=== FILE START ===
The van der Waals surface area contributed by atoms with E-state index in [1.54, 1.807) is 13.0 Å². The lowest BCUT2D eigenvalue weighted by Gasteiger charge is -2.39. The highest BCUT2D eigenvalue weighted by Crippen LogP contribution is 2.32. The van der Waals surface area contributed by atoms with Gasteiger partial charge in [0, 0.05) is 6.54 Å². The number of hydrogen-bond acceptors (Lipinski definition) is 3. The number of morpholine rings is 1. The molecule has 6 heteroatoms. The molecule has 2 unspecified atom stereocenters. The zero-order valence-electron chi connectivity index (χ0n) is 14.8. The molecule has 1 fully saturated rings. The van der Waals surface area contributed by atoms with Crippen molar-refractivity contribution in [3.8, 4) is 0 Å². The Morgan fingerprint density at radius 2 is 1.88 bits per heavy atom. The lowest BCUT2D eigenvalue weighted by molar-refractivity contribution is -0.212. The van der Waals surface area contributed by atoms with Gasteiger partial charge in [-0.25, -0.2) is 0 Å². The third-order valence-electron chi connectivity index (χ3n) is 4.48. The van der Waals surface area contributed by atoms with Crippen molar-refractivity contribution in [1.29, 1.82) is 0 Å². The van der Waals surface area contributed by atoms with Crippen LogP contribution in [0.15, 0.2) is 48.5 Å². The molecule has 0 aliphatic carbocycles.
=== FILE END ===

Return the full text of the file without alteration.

The van der Waals surface area contributed by atoms with E-state index in [1.54, 1.807) is 13.0 Å². The lowest BCUT2D eigenvalue weighted by Gasteiger charge is -2.39. The highest BCUT2D eigenvalue weighted by Crippen LogP contribution is 2.32. The van der Waals surface area contributed by atoms with Gasteiger partial charge in [0, 0.05) is 6.54 Å². The number of hydrogen-bond acceptors (Lipinski definition) is 3. The number of morpholine rings is 1. The molecule has 6 heteroatoms. The molecule has 2 unspecified atom stereocenters. The zero-order valence-electron chi connectivity index (χ0n) is 14.8. The molecule has 1 fully saturated rings. The van der Waals surface area contributed by atoms with Crippen molar-refractivity contribution in [3.8, 4) is 0 Å². The Morgan fingerprint density at radius 2 is 1.88 bits per heavy atom. The lowest BCUT2D eigenvalue weighted by molar-refractivity contribution is -0.212. The van der Waals surface area contributed by atoms with Gasteiger partial charge in [-0.25, -0.2) is 0 Å². The third-order valence-electron chi connectivity index (χ3n) is 4.48. The van der Waals surface area contributed by atoms with Crippen molar-refractivity contribution in [1.29, 1.82) is 0 Å². The van der Waals surface area contributed by atoms with Crippen LogP contribution in [0.15, 0.2) is 48.5 Å². The molecule has 0 aliphatic carbocycles.